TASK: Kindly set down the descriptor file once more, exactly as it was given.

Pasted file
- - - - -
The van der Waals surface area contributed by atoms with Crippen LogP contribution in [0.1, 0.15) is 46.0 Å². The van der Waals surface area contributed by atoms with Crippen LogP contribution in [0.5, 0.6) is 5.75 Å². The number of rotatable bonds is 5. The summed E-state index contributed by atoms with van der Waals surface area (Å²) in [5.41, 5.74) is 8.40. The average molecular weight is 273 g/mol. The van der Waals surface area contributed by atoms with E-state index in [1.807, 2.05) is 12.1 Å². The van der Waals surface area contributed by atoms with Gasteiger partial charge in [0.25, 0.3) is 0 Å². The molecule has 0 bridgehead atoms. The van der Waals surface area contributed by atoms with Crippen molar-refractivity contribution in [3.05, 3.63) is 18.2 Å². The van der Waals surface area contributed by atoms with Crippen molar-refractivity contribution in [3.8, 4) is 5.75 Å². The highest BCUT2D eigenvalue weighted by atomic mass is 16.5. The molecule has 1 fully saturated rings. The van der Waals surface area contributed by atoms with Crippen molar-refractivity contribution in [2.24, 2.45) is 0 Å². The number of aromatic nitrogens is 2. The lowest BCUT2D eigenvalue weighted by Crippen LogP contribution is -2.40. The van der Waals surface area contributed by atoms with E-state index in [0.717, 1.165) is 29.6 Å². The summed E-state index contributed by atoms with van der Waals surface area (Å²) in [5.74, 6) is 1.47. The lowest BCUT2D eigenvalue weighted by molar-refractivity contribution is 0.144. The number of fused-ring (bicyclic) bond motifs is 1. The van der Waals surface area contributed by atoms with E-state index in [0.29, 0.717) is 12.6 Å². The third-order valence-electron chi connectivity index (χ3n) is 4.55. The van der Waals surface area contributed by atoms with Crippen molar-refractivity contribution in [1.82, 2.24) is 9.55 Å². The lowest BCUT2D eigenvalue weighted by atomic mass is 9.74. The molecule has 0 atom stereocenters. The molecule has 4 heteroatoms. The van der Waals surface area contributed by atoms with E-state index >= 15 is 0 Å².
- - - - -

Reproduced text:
The van der Waals surface area contributed by atoms with Crippen LogP contribution in [0.1, 0.15) is 46.0 Å². The van der Waals surface area contributed by atoms with Crippen LogP contribution in [0.5, 0.6) is 5.75 Å². The number of rotatable bonds is 5. The summed E-state index contributed by atoms with van der Waals surface area (Å²) in [5.41, 5.74) is 8.40. The average molecular weight is 273 g/mol. The van der Waals surface area contributed by atoms with E-state index in [1.807, 2.05) is 12.1 Å². The van der Waals surface area contributed by atoms with Gasteiger partial charge in [0.25, 0.3) is 0 Å². The molecule has 0 bridgehead atoms. The van der Waals surface area contributed by atoms with Crippen molar-refractivity contribution in [3.05, 3.63) is 18.2 Å². The van der Waals surface area contributed by atoms with Crippen molar-refractivity contribution in [3.8, 4) is 5.75 Å². The highest BCUT2D eigenvalue weighted by atomic mass is 16.5. The molecule has 1 fully saturated rings. The van der Waals surface area contributed by atoms with Crippen molar-refractivity contribution in [2.24, 2.45) is 0 Å². The number of aromatic nitrogens is 2. The lowest BCUT2D eigenvalue weighted by Crippen LogP contribution is -2.40. The van der Waals surface area contributed by atoms with E-state index in [0.717, 1.165) is 29.6 Å². The summed E-state index contributed by atoms with van der Waals surface area (Å²) in [5.74, 6) is 1.47. The lowest BCUT2D eigenvalue weighted by molar-refractivity contribution is 0.144. The number of fused-ring (bicyclic) bond motifs is 1. The van der Waals surface area contributed by atoms with E-state index in [0.29, 0.717) is 12.6 Å². The third-order valence-electron chi connectivity index (χ3n) is 4.55. The van der Waals surface area contributed by atoms with Crippen molar-refractivity contribution in [1.82, 2.24) is 9.55 Å². The lowest BCUT2D eigenvalue weighted by atomic mass is 9.74. The molecule has 0 atom stereocenters. The molecule has 4 heteroatoms. The van der Waals surface area contributed by atoms with E-state index >= 15 is 0 Å².